Chicago Federal Reserve President Charles Evans said he did not think December’s rate rise was a mistake and he would be comfortable leaving rates unchanged until the autumn of 2020.
Mr Evans said in an interview with CNBC that economic data have strengthened in recent weeks, and noted “the first quarter is looking a little bit stronger than I might have thought at the end of December, early January.”
The “economy is doing solidly,” he said.
Mr Evans said he is not concerned about a downturn but does think inflation is “a little weaker than I would like to see”.
“What is a little concerning to me is inflation has been underrunning 2 per cent, and I had been thinking inflation was finally going to be solid, hit 2 per cent in a sustained basis, maybe go over a little bit. That was my projection and on the strength of that I had as recently as September and December thought that maybe a couple of rate hikes were in our future.”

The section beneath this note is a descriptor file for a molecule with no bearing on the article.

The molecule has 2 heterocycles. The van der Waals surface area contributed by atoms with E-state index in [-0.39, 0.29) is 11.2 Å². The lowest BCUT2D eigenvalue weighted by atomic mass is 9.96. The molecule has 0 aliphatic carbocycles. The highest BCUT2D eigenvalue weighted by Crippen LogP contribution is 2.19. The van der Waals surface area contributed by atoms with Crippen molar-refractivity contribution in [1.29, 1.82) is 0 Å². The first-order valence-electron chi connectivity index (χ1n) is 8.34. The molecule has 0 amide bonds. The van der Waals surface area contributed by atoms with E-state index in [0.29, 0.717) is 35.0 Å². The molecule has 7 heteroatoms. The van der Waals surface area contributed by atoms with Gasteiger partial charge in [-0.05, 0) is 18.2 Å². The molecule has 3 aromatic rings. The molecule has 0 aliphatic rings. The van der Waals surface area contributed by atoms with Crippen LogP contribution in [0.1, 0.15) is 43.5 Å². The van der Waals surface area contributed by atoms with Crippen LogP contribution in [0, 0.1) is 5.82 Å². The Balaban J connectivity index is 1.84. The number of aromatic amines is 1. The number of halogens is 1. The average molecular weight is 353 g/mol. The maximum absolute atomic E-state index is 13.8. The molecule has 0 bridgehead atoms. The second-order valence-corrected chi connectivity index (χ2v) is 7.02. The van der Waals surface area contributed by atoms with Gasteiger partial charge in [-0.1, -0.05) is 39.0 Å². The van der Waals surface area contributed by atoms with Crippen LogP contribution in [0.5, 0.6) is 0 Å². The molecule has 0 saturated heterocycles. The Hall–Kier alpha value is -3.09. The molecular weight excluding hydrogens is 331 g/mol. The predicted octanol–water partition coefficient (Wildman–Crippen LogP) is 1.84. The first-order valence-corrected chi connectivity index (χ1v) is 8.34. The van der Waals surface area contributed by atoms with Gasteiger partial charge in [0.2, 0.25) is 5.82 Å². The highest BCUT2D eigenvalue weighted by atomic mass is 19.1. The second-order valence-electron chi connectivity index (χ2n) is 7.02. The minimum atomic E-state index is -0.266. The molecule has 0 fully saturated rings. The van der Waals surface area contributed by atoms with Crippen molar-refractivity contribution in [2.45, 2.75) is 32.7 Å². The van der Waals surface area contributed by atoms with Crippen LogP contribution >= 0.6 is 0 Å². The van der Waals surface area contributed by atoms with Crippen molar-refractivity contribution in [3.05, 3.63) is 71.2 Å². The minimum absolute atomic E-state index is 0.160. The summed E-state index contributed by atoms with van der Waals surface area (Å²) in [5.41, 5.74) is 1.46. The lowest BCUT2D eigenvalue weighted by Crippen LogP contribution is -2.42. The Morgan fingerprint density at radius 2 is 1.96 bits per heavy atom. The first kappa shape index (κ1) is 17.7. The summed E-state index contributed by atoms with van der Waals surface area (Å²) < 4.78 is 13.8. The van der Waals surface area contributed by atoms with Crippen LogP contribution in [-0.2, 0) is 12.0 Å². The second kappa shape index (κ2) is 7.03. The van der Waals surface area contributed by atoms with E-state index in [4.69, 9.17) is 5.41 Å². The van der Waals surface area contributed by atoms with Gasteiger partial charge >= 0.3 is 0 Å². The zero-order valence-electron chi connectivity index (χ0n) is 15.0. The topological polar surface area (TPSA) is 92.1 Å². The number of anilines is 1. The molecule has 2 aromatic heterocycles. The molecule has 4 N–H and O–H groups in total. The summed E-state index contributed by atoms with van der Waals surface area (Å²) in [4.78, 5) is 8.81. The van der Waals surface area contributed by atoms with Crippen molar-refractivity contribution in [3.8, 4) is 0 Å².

“I can see the funds rate being flat or unchanged into the fall of 2020. For me that’s to help support the inflation outlook and make sure that its sustainable at 2 or a little above,” he added.
His remarks come after the Federal Reserve in March completed its U-turn and ditched its plans for two interest rate rises in 2019. Indeed, the minutes of that meeting showed some officials stressing their policy outlook could “shift in either direction” as they seek to determine whether a weak bout of growth will persist.
Mr Evans, who is due speak about current economic conditions and monetary policy in New York later on Monday, is a voting member of the Federal Open Market Committee.